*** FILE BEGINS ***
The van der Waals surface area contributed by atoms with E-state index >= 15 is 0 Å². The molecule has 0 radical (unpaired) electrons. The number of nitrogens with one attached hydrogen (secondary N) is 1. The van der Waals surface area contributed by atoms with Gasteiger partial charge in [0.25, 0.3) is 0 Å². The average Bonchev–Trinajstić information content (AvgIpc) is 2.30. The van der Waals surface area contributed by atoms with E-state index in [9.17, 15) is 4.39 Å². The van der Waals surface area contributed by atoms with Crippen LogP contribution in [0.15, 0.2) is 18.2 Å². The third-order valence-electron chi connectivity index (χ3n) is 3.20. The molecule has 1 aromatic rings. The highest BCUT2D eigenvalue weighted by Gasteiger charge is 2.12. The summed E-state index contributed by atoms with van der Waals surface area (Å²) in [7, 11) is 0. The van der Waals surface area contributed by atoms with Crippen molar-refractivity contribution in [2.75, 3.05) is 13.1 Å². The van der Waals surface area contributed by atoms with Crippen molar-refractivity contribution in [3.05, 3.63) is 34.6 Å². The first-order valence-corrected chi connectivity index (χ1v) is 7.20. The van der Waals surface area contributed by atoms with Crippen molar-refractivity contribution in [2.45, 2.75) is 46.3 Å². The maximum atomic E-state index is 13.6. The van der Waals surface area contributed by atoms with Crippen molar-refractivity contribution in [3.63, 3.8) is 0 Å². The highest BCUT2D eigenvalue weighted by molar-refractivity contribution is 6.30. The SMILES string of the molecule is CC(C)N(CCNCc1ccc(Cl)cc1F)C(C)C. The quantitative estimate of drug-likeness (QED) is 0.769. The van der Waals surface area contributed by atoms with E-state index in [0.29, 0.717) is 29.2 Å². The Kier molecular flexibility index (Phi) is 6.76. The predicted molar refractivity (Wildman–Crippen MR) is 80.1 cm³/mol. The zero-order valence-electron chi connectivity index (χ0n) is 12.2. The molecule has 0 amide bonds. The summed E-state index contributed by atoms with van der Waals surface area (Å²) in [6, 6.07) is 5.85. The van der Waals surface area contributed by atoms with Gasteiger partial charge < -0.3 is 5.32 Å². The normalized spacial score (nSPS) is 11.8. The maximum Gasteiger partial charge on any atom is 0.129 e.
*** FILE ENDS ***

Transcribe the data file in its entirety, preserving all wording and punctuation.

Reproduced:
The van der Waals surface area contributed by atoms with E-state index >= 15 is 0 Å². The molecule has 0 radical (unpaired) electrons. The number of nitrogens with one attached hydrogen (secondary N) is 1. The van der Waals surface area contributed by atoms with Gasteiger partial charge in [0.25, 0.3) is 0 Å². The average Bonchev–Trinajstić information content (AvgIpc) is 2.30. The van der Waals surface area contributed by atoms with E-state index in [9.17, 15) is 4.39 Å². The van der Waals surface area contributed by atoms with Crippen LogP contribution in [0.15, 0.2) is 18.2 Å². The third-order valence-electron chi connectivity index (χ3n) is 3.20. The molecule has 1 aromatic rings. The highest BCUT2D eigenvalue weighted by Gasteiger charge is 2.12. The summed E-state index contributed by atoms with van der Waals surface area (Å²) in [7, 11) is 0. The van der Waals surface area contributed by atoms with Crippen molar-refractivity contribution in [2.75, 3.05) is 13.1 Å². The van der Waals surface area contributed by atoms with Crippen molar-refractivity contribution in [3.05, 3.63) is 34.6 Å². The first-order valence-corrected chi connectivity index (χ1v) is 7.20. The van der Waals surface area contributed by atoms with Crippen molar-refractivity contribution in [2.45, 2.75) is 46.3 Å². The maximum atomic E-state index is 13.6. The van der Waals surface area contributed by atoms with Crippen molar-refractivity contribution in [3.63, 3.8) is 0 Å². The highest BCUT2D eigenvalue weighted by molar-refractivity contribution is 6.30. The SMILES string of the molecule is CC(C)N(CCNCc1ccc(Cl)cc1F)C(C)C. The quantitative estimate of drug-likeness (QED) is 0.769. The van der Waals surface area contributed by atoms with E-state index in [0.29, 0.717) is 29.2 Å². The Kier molecular flexibility index (Phi) is 6.76. The predicted molar refractivity (Wildman–Crippen MR) is 80.1 cm³/mol. The zero-order valence-electron chi connectivity index (χ0n) is 12.2. The molecule has 0 amide bonds. The summed E-state index contributed by atoms with van der Waals surface area (Å²) in [6, 6.07) is 5.85. The van der Waals surface area contributed by atoms with Gasteiger partial charge < -0.3 is 5.32 Å². The normalized spacial score (nSPS) is 11.8. The maximum Gasteiger partial charge on any atom is 0.129 e.